The Difference Between a Representation, Warranty, Covenant and Condition
Vocabulary: The Difference Between a Representation, Warranty, Covenant and Condition
Representation. A "representation" is made to induce you into a contractual relationship. Failure of a representations to be true is generally a breach of a contact; if material, it may result in the ability to rescind the contract. Usually, a representation would be thought of as being made at a certain point in time, but it is possible for it to be ongoing. Usually one side is responsible for a representation to another (but there could be reciprocal representations).
Example: Representations regarding originality
Warranty. A "warranty" is an ongoing promise that a state of facts will be true. Failure of a warranty to be true is generally a breach of a contact. In many cases, the remedy for a breach of warranty (for sale of goods, etc.) would be an attempt to cure; and if cure is not possible, a refund. Usually a warranty is for a set period of time; if the facts become untrue in that period of time there is a breach. Usually one side is responsible for a warranty to another (but there could be reciprocal warranties).
Example: Warranty of performance
Covenant. A "covenant" is an promise to do an act (or, refrain from doing an act (a "negative covenant")). Failure of a covenant to be performed does not necessarily result in rescission, but could result in damages. Usually one side is responsible for a covenant to another (but there could be reciprocal covenants).
Example: Promise to deliver a manuscript
Condition. A "condition" is a statement about a set of facts, which if true or false has consequences. Failure of a condition to be true is not necessarily a breach, but can result in a consequence such as termination. A condition could be based on one or both sides' actions, or it could be based on an independent fact of which neither is capable of influencing.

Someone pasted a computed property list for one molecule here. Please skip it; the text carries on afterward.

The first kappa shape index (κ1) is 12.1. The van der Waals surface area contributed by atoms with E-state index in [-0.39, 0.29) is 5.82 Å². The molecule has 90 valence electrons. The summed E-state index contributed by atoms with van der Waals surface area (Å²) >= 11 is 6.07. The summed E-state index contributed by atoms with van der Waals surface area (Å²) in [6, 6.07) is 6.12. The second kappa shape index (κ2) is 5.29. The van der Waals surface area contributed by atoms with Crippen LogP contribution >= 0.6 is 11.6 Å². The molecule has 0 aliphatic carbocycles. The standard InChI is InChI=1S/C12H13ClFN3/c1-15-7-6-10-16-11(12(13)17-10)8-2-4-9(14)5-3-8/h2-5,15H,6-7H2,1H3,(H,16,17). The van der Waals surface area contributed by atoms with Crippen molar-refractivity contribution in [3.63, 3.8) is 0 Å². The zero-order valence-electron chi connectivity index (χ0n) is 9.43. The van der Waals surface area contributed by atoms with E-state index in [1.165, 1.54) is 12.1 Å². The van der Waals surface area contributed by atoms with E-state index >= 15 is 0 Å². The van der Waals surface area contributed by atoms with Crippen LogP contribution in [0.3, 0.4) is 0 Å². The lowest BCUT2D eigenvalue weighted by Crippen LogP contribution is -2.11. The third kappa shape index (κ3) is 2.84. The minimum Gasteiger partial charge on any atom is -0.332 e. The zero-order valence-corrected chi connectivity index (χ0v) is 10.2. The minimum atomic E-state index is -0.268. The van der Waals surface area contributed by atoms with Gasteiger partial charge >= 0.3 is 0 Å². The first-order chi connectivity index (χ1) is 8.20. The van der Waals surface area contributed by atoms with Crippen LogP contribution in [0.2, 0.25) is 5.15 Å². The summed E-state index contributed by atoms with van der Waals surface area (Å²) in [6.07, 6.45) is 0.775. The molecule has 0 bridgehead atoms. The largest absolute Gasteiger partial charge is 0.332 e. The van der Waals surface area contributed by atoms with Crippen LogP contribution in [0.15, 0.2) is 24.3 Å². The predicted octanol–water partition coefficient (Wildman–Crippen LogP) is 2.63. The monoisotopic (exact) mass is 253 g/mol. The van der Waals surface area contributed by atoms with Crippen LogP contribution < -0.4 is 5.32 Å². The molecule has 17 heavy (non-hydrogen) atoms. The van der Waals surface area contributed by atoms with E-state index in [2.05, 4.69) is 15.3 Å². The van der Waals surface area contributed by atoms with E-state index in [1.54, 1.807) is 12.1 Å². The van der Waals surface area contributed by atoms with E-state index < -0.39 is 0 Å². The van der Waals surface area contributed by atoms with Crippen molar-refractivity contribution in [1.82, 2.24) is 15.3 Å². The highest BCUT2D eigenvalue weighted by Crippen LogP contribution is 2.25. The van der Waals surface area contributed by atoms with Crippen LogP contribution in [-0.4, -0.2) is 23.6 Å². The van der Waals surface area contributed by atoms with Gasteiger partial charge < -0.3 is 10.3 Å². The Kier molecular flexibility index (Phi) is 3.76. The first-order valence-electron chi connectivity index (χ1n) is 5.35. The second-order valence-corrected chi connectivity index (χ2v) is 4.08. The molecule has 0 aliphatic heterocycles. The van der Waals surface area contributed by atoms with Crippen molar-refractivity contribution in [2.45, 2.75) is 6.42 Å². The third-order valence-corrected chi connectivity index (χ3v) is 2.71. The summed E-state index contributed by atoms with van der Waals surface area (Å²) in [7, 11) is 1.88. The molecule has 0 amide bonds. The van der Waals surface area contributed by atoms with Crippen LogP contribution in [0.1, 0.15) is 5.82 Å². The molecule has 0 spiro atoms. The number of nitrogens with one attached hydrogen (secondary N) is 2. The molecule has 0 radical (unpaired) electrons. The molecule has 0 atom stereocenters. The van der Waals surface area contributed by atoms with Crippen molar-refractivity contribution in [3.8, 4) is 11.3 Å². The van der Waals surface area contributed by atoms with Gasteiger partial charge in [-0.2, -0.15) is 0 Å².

Example: Termination at the end of five years.
Agreement. An "agreement" as contrasted to a covenant, is an agreement about a set of facts; it is a mutual understanding and therefore is not subject to breach as such. It could be thought of as a mutual covenant not to challenge a shared assumption. Neither side is per-se responsible if the "agreement" is contrary to actual fact, but they do agree to abide by it.
Example: choice of law
Sections of a license agreement can be divided according to the above classification:
|Section||Kind of Term|
|Grant||Covenant with conditions (license = covenant not to sue to enforce IP right, conditional on specified use)|
|Delivery and Support||Covenants|
|Representations and Warranties||Representation or Warranty|
|Indemnification (for infringement?)||Covenant based on Conditions|
|General||Agreement, but could be anything|